Of course, banks strive to be competitive with other banks in loans, but you shouldn’t borrow money based on interest rates alone. “Compare upfront costs, such as origination and other fees,” says Stanley Poorman, a financial professional with Principal.
“The interest rate may be lower, but the upfront cost to establish the loan adds to the principal of the loan, increasing the interest paid and overall cost of the loan to the customer.”
Earning interest rates
If you take out a loan, you borrow from an institution or the government; when you save, the reverse is true. You are “lending” money to banks or government entities who pay you in the form of interest (or earnings). While higher rates cost you more as a borrower, as a saver or investor higher rates benefit you. “Savers like to see rates go up as it means they will likely earn more on their savings,” Poorman says.
Interest can be paid on everything from traditional savings accounts to bonds and mutual fund investments under a 401(k). Some savings products, such as checking accounts and certificates of deposit, offer an interest rate that doesn’t change much or for a period of time and is generally quite low. The earnings on other investments may change more, offering the possibility of a higher rate of return alongside a higher rate of risk.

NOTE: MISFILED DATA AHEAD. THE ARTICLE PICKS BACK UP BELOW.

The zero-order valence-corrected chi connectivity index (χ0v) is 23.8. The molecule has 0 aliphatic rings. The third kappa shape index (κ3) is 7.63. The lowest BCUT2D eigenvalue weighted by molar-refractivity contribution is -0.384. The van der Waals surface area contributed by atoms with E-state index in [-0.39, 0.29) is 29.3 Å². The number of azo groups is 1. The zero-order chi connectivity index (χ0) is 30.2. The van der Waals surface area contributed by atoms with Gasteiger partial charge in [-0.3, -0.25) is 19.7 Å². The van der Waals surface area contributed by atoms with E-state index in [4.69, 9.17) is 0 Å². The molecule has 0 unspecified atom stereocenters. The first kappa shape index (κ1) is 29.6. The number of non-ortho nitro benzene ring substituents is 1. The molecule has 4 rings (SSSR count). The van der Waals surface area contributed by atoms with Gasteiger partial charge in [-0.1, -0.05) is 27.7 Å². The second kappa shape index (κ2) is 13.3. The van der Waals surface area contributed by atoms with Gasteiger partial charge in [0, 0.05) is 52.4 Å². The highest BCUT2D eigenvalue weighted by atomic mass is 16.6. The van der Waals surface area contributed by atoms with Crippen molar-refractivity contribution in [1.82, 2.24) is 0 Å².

Generally, in accounts such as 401(k)s and IRAs with holdings in mutual funds, earnings from investments are automatically re-invested. Over time that, in turn, helps to grow the total you’ve invested and you can then have earnings on your earnings (what’s referred to as compound interest).
Bonds are another product that earn interest. A bond is simply an agreement to borrow a stated amount of money at a set interest rate and time period. A corporate bond will pay interest over the life of the bond; at the end of a bond’s term, a company pays you back the borrowed amount. (One thing to note regarding bonds: Prices and yields, or interest, have an inverse relationship. This means that if you own a bond its price, or value, may go down as rates increase over time.)
Evaluating interest rates when borrowing or saving
A little planning can help you review interest rates and earnings to help meet financial goals.